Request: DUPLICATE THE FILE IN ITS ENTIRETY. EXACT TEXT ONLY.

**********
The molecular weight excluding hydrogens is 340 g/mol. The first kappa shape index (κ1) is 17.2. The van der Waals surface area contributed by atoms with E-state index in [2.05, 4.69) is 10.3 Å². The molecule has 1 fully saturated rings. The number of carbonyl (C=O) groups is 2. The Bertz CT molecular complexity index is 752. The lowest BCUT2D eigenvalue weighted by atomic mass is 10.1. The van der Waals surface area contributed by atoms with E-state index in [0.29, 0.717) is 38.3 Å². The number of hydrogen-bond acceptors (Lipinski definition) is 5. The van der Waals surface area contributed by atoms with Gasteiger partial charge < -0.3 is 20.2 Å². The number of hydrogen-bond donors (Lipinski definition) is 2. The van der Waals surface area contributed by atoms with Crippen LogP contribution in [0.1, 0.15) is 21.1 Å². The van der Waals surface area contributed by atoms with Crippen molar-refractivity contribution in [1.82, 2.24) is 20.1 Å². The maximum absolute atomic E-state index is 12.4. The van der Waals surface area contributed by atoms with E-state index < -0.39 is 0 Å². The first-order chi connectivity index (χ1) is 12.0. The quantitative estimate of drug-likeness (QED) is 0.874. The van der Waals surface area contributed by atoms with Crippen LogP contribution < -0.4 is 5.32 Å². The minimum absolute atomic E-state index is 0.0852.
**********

The molecular weight excluding hydrogens is 340 g/mol. The first kappa shape index (κ1) is 17.2. The van der Waals surface area contributed by atoms with E-state index in [2.05, 4.69) is 10.3 Å². The molecule has 1 fully saturated rings. The number of carbonyl (C=O) groups is 2. The Bertz CT molecular complexity index is 752. The lowest BCUT2D eigenvalue weighted by atomic mass is 10.1. The van der Waals surface area contributed by atoms with E-state index in [0.29, 0.717) is 38.3 Å². The number of hydrogen-bond acceptors (Lipinski definition) is 5. The van der Waals surface area contributed by atoms with Gasteiger partial charge < -0.3 is 20.2 Å². The number of hydrogen-bond donors (Lipinski definition) is 2. The van der Waals surface area contributed by atoms with Crippen LogP contribution in [0.1, 0.15) is 21.1 Å². The van der Waals surface area contributed by atoms with Crippen molar-refractivity contribution in [1.82, 2.24) is 20.1 Å². The maximum absolute atomic E-state index is 12.4. The van der Waals surface area contributed by atoms with E-state index < -0.39 is 0 Å². The first-order chi connectivity index (χ1) is 12.0. The quantitative estimate of drug-likeness (QED) is 0.874. The van der Waals surface area contributed by atoms with Crippen LogP contribution < -0.4 is 5.32 Å². The minimum absolute atomic E-state index is 0.0852.